Workplace Car Accidents
When workers get hurt in a workplace accident, it may be assumed that the accident occurred on the property or in the office of the employer. This assumption may prove false if a worker drives a tractor-trailer to transport goods; visits customers, suppliers, or even other branches associated with the industry or employer; or drives to meetings as directed by their employer. Employees who drive for a living or occasionally embark on trips for their jobs may not even realize that they may be entitled to benefits if they become injured during a workplace car accident. Our experienced legal team at Chappell, Smith & Arden will inform injured workers about their options and guide them in the confusing but worthwhile process of filing a Workers’ Compensation claim.
Claims to File
Injured workers may experience debilitating injuries that prevent them from returning to their job after a workplace car accident. Astronomical medical expenses may follow that victims may be unable to afford without filing a claim for Workers’ Compensation benefits. The three options for recovery include filing a claim against the at-fault driver and that individual’s car insurance policy; pursuing a claim through their employer for Workers’ Compensation benefits; or jointly pursuing benefits in Workers’ Compensation and against the at-fault driver. Although injured workers in South Carolina are entitled to Workers’ Compensation benefits, attempting to retrieve them without legal representation may become confusing and daunting. Unfortunately, it may be challenging for victims to fight for their rightful benefits during recovery, and they may not know the complexities that accompany obtaining benefits. An experienced lawyer will understand how to navigate the legalities and ensure that deadlines are met.
What Workplace Car Accidents Are Covered
Career drivers such as truckers may be aware that they have the ability to file a Workers’ Comp claim after a workplace car accident, but other workers who occasionally use their vehicles may be unaware of this fact. At first glance, some circumstances may seem like they are not covered when filing a claim including making deliveries, running job-related errands, driving another employee on work-associated tasks, and traveling to work-related meetings or conferences, but often these trips are covered under Workers’ Compensation protection. If the accident occurred on the victim’s own time or the victim drove under the influence of drugs or alcohol, however, such cases may be ineligible.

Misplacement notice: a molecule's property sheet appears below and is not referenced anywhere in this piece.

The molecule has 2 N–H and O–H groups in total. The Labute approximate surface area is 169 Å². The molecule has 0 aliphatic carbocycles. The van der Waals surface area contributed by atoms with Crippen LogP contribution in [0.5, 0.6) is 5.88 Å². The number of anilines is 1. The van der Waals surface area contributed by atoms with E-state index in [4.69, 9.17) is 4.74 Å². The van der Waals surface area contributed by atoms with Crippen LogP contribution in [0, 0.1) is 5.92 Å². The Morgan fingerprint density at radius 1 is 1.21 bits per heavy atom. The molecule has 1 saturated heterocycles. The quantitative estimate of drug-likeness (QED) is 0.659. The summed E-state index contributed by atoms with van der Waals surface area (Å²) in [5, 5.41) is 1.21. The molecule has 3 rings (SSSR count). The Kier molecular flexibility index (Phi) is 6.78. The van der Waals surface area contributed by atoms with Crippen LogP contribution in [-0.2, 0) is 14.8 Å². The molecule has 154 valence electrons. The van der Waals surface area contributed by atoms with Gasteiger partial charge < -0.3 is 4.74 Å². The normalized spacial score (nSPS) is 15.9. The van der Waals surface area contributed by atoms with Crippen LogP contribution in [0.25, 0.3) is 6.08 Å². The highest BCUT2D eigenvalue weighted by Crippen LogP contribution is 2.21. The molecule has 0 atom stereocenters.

No-Fault System for South Carolina Injured Workers
The South Carolina Workers’ Compensation program uses the no-fault system in cases of workplace car accidents. Whether or not the worker is at-fault for the accident, the employer is generally still responsible for injuries incurred on the job, and a qualified attorney will still handle the case. When a third party is involved in the accident, it is best to allow a lawyer to determine the best course of action because the case may become complicated.
An attorney whose practice areas include Workers’ Compensation and personal injury will help injured workers understand what medical and wage benefits they may receive under the law. According to the law, injured workers are entitled to receive compensation for medical expenses, which will be paid by the Workers’ Compensation insurer, loss of wages, and disability benefits. If the employee sustained fatal injuries in the accident, the family may receive death benefits, too.
Columbia Workers’ Compensation Lawyers Stand by Workplace Car Accident Victims
As a professional you may already understand that you are entitled to Workers’ Compensation benefits after a serious workplace injury, but you may not know that a workplace car accident may be covered, too. Instead of struggling to receive benefits on your own while still recovering, allow our Columbia Workers’ Compensation Lawyers at Chappell, Smith & Arden to offer our assistance. To learn more, call 803-929-3600 or contact us online. We assist injured workers throughout South Carolina including those in Columbia, Aiken, Camden, Sumter, Orangeburg, Greenville, Florence, Beaufort, Irmo, Spartanburg, Myrtle Beach, Hilton Head Island, West Columbia, Rock Hill, Charleston, Lexington, Winnsboro, Summerville, and throughout the counties of Lexington County, Richland County, Sumter County, Charleston County, Aiken County, Florence County, Lancaster County, York County, Spartanburg County, Orangeburg County, Kershaw County, and Newberry County.